Good sound but unsound sightBy Amrita Ghosh
50th Anniversary Pre-Spring Concert
John Corley, conductor
Robert Rucinski, assistant conductor
Richard Applin, guest conductor
Upon entering Kresge, I pick up a copy of the program for tonight’s performance, head into the auditorium, and find a seat close to the stage. Lucky for me, there are an ample number of seats from which to choose. “Tonight’s performance should be good... It’s their fiftieth anniversary, you know,” an old man tells me from the row in front. “Oh, I see,” I politely reply. And he strains to read the program in eager anticipation.
I wonder what he’s scrutinizing, so I look at my own program, noticing the clever clip art used on the cover, with wind and brass instruments spelling out “50th.” The first of the performers trickle in, and as I wait for the band to finish coming in, I read impressive biographies of the band members, the conductor, and descriptions of the pieces. The MIT Concert Band was founded in 1948 and has over sixty musicians, students or recent alumni, and has dedicated itself to finding original works for band, “in the belief that the wind band is an important and unique means of musical expression.” An honorable dedication, but will their expression live up to their lofty ideal?
The conductor walks in, and the audience hushes as best it can. John D. Corley has been conducting the MIT Concert Band since its inception, all fifty years. Someone whispers that his next performance, the one in the Spring, will be his last. He begins to conduct.
The first piece, “Psalm for Band, Op. 53,” by Vincent Persichetti, is a “piece constructed from a single germinating harmonic idea.” It begins a bit shaky, with lukewarm tones; not everyone starts together. But the band is able to overcome their first impression with increasingly intense warm notes, a rich blending sound that the band pulls into the piece. Nice sounding timbres build, and a loud, low thunder by the timpani and tuba fills the auditorium. Parts of the music sound like ethereal, cosmic events, while other parts just sound like parts. At times, they have trouble sustaining the sound between phrases. And even though Corley does a good job of keeping the various players together, the Band lacks unity.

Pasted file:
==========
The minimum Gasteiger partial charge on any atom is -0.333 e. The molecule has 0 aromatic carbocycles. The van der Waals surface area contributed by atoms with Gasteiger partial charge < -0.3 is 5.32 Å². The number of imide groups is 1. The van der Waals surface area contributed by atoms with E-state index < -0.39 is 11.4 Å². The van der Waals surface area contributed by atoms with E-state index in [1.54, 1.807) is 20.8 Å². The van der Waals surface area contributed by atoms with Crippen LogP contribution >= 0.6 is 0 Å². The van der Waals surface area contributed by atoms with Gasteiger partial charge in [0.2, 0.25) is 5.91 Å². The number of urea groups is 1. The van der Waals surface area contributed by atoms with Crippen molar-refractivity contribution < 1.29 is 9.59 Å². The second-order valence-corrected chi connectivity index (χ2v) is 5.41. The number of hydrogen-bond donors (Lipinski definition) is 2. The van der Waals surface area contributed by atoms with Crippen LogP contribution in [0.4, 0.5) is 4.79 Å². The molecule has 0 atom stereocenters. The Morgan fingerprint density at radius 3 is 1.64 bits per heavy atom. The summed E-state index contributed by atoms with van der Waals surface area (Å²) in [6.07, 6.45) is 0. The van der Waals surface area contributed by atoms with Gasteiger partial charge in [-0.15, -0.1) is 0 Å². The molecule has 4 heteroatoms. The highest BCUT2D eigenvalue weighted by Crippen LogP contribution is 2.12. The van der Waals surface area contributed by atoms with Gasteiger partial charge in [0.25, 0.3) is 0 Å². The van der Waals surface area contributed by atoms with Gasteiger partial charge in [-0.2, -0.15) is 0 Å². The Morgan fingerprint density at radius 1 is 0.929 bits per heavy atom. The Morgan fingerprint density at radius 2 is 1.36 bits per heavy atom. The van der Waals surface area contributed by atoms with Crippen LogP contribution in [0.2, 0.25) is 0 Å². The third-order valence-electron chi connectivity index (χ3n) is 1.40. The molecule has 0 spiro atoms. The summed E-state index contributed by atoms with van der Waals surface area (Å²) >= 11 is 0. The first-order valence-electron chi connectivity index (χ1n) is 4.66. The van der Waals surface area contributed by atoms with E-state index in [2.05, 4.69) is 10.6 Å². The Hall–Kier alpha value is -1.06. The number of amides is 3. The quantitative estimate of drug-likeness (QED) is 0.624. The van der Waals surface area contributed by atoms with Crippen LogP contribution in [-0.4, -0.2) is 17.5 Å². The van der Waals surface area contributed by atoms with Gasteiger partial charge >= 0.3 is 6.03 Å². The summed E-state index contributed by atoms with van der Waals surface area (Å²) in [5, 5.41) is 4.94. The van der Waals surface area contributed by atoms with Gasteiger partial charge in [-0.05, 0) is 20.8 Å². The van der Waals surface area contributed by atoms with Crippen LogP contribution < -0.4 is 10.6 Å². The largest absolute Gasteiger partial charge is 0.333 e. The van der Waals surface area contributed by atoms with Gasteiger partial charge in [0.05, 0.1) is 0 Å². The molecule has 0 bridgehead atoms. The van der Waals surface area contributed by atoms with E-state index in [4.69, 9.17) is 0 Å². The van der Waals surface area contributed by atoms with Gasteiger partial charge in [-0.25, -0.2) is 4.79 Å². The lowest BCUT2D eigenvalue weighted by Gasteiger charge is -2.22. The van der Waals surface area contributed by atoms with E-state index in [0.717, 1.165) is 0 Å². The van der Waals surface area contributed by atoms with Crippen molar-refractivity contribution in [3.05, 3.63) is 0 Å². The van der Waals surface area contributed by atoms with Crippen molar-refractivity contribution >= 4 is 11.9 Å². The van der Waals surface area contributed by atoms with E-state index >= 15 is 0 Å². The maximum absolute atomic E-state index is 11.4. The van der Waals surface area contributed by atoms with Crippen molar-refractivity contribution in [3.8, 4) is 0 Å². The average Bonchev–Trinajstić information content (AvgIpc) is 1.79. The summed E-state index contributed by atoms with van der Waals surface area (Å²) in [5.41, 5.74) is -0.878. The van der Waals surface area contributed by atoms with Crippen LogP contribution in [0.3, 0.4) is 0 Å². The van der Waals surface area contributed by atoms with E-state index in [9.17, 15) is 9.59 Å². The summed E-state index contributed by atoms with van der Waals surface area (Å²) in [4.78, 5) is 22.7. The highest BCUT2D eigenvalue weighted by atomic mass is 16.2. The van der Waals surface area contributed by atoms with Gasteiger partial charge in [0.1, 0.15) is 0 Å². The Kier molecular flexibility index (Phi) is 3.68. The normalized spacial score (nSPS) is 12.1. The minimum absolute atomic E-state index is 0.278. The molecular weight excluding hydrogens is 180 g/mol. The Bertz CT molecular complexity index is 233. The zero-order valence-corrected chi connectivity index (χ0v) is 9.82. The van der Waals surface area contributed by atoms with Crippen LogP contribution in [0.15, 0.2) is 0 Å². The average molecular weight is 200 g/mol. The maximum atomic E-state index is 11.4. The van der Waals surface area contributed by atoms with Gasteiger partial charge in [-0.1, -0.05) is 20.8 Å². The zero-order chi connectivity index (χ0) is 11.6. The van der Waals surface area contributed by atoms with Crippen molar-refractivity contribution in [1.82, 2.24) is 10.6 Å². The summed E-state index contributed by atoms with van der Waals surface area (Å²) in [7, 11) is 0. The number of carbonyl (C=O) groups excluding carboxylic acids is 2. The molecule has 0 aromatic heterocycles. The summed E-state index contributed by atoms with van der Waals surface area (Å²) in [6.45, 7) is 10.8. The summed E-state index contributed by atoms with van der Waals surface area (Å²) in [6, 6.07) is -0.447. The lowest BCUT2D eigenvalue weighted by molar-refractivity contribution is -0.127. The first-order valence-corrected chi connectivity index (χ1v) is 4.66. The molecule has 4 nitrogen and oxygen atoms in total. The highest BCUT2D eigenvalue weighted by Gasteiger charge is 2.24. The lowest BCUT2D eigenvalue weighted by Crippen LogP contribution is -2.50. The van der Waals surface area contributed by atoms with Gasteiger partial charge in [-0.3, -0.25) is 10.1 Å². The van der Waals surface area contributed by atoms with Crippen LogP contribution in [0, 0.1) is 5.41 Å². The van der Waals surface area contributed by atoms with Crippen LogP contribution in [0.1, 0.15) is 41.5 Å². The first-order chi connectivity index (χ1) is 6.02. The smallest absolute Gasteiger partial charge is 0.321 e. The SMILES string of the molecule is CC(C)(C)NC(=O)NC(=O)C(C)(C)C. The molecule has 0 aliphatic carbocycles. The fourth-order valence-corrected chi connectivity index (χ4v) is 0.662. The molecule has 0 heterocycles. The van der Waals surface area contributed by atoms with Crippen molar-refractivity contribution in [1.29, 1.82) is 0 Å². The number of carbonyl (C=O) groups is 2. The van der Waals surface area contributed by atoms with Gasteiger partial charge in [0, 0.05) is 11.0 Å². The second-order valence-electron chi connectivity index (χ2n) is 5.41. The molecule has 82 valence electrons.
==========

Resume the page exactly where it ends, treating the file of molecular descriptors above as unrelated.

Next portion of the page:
The second piece, “Rose Variations,” by Robert Russell Bennett, sees the introduction of a trumpet soloist, Priscilla Fonseca. Nervously she adjusts her stand, but once she begins, her sound is warm and calm. As she keeps one eye on the conductor and one eye on the music, the Broadway musical-like piece brings you through The Garden Gate, and through to the next waltz-like theme of Carolina (wild) Rose, and its variations. The trumpet solo rushes along with fast notes, and after several volleys of the melody between the soloist and the band, the theme ends with a string of fast-paced notes down to a veritable cadence. The variations do the theme justice.
After each piece, the band stops and tunes, interrupting the continuity of their music and flow. But after the second piece, a window is provided for a younger man to step out onto the podium. He is Richard Applin, guest conducting his own “Introduction, Saltarello and Afterdance.” From the very beginning, his animation and energy do something to the sound. “Introduction” takes life in the form of a river, its undeviating flow of water interrupted by the sound of flutes acting the part of fish jumping in and out. Then the dance begins, the full band forming an exciting, moving sequence, complete with the life, expression, and animation of its members and their guest conductor. The third movement has many of the same qualities, and delivers a beautiful climax and nice ending, with the band playing as one throughout.
The Celtic tune of Ira Schwartz’s “A Celtic Rhapsody,” and the patriotic sounds in William Schuman’s “New England Triptych,” are both deserving of praise. Commissioned by the MIT Concert Band, Schwartz’s piece ingeniously incorporates several celtic tunes. The soloists and orchestra, playing a balanced dissonance, moved the theme along swiftly, although the band seemed lifeless. “Triptych” is based in a beautiful timpani solo, building tension with the woodwinds. The next movement starts with what sounds like a battle march, whose solemn bass clarinet melody tells of a soldier trudging the war grounds, ending in a nice cadence.
The concert is over and the band joins their guests in the lobby for some snacks. Perhaps if they had advertised their snacks, they would have played to more bodies.
A very good group of musicians, I urge each of them to be even more musical: Animation! Life!”These are what make or break the visual aspect of a presentation.